Remembering the Vilnius Ghetto

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This week 80 years ago, the liquidation of the Vilnius Ghetto marked one of the darkest episodes of the Holocaust in Lithuania. Victims of the genocide of Lithuanian Jews were honoured at a parliamentary session on September 21.

The anniversary of the liquidation of the Vilnius Ghetto was also commemorated with a march to the Paneriai Memorial, built on the site of the biggest massacre of Jews in Lithuania.

The event started at Rūdininkų Square in Vilnius. From there, participants walked to the Vilnius railway station, where they continued their journey to Paneriai by train. Prime Minister Ingrida Šimonytė, among other participants, delivered a speech at the Paneriai Memorial.

According to the International Commission on Crimes Committed by the Nazi and Soviet Occupation Regimes in Lithuania, the traditional civic initiative The Path of Remembrance, which has been observed for more than a decade, is an invitation to everyone, but above all  teachers and students, to recall the destruction of the numerous Jewish communities in Lithuania during the Holocaust, and to walk together to the sites of the mass killings along the routes used by the Jewish people on the way to the final destination.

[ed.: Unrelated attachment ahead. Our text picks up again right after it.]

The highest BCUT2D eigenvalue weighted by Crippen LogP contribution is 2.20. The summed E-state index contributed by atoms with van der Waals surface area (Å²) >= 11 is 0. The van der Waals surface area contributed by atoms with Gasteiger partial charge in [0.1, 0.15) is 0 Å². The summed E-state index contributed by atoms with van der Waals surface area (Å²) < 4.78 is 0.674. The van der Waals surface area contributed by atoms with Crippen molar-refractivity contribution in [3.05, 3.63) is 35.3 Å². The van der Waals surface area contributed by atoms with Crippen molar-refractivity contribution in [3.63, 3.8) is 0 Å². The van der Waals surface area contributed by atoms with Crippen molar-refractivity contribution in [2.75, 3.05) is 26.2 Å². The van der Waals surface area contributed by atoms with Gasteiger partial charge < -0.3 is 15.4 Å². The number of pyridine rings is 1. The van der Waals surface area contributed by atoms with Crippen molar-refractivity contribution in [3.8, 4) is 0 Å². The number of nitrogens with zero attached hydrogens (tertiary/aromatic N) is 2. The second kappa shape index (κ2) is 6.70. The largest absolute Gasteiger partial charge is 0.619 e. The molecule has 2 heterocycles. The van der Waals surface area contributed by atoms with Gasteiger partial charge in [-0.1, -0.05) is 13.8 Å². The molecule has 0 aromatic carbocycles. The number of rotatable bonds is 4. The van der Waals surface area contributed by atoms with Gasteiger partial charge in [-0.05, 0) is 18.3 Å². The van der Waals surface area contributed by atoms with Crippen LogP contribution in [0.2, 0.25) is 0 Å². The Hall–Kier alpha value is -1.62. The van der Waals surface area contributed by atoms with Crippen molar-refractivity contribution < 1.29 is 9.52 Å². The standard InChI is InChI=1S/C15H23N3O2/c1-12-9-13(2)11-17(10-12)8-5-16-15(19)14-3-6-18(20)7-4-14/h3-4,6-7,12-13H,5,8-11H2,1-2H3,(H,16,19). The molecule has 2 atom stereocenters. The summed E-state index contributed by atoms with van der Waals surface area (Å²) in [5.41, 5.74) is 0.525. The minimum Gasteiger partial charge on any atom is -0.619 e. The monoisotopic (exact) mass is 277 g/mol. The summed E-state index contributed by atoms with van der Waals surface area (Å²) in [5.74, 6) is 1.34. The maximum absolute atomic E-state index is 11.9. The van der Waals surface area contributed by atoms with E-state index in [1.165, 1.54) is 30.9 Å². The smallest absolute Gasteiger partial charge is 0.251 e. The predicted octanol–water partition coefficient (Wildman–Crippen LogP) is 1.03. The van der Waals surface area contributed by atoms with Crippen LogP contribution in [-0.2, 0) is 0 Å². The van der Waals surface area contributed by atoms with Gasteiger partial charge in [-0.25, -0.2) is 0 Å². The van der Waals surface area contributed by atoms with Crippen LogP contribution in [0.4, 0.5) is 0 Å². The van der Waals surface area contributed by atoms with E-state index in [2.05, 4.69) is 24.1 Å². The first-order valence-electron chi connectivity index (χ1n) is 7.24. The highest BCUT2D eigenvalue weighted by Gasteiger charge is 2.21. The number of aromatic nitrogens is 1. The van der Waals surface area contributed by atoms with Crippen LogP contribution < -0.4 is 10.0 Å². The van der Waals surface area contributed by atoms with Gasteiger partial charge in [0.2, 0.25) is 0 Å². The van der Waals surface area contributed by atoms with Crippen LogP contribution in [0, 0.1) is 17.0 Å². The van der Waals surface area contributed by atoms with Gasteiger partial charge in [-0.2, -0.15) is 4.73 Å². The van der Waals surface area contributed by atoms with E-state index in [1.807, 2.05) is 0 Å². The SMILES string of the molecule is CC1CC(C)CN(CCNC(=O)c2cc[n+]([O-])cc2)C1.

“The aim of such events is to raise public awareness that the Holocaust is not only a Jewish tragedy, but also the loss of Lithuania as a whole – the loss of our country’s intellectual, cultural, political and economic potential,” said Ronaldas Račinskas, the head of the Commission.

According to the International Commission’s research, of the approximately 220,000 Jews who lived in Lithuania before the war, about 200,000 perished in the Holocaust. Of approximately 57,000 Vilnius Jews, only about 2,000 survived World War II.

A Jewish ghetto was established in central Vilnius on September 6, 1941. During the entire period of the ghetto’s existence, almost 40,000 people were imprisoned there. The ghetto was liquidated on September 23, 1943. This day has been designated to commemorate the victims of the genocide of Lithuanian Jews.

“Let’s remember, not commemorate, Vilnius Ghetto history”, says Faina Kukliansky, chair of the Jewish Community in Lithuania. The history of Lithuanian Jews and the Holocaust is often reduced to official commemorations and guided tours, she said.

In her speech, she also reminded listeners of the threat posed by anti-Semitism.